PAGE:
Myanmar suffered from one of the world’s longest-running ongoing civil wars. Although the military junta was officially dissolved several years ago, the peace process continues to stagnate. There are problems with the treatment of ethnic and religious minorities, and violent clashes continue.
What we do
Addressing these challenges through human rights education, Equitas is committed to equip community and national level actors to develop mechanisms and education interventions that:
- strengthen community resilience; reduce tensions connected to religious and ethnic differences; and promote a greater spirit of unity and reconciliation;
- engage with key ‘drivers of resilience’, including religious and community leaders, educators and youth, to enhance their capacity to withstand violent triggers and rely on dialogue to resolve disputes.
- Freedom of Religion, the Role of the State, and Interreligious Relations in Myanmar (2018). Myanmar, one of the five Theravada Buddhist majority countries in the world that started undergoing a democratic transition, has suffered serious violent and non-violent interreligious conflicts in the past seven years. Religion has re-emerged as a potent source of power, identity, and contentious politics, affecting how religious matters have been dealt with by the state. This publication looks at the state of freedom of religion, the role of the state, Buddhist-Muslim relations, and other aspects and patterns of interreligious co-existence between and among religious communities in Myanmar. Available in ENGLISH and BURMESE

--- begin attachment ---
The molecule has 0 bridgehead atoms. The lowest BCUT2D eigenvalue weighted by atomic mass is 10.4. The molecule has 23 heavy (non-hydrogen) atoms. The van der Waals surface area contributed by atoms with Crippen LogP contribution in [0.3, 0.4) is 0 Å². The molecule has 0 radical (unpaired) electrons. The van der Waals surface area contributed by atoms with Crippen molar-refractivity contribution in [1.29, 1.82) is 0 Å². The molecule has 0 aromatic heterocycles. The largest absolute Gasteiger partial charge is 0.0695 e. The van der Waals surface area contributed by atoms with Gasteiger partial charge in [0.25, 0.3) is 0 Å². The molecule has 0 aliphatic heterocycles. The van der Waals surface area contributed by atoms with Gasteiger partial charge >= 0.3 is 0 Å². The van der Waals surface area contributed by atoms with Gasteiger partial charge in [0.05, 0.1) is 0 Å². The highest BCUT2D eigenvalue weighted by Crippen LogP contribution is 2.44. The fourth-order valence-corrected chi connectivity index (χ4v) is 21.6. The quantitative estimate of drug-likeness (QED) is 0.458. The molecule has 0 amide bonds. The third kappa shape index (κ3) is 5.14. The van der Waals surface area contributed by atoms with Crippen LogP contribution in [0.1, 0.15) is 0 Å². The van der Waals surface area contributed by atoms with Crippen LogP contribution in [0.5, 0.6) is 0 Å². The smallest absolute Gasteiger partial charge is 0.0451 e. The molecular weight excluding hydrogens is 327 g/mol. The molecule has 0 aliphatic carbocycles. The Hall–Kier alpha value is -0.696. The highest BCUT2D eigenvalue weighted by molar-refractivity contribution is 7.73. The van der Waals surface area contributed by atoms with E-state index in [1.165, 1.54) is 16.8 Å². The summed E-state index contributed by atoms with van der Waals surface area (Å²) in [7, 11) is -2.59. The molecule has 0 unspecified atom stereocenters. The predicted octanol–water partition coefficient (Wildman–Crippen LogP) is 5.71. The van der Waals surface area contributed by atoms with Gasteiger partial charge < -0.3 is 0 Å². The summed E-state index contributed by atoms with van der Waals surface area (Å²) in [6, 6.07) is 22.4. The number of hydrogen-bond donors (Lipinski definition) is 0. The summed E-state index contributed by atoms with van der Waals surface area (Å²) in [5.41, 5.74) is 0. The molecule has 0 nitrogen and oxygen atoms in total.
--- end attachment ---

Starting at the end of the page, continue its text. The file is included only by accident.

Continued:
Our current project is undertaken with the support from the Government of Canada through Global Affairs Canada (GAC)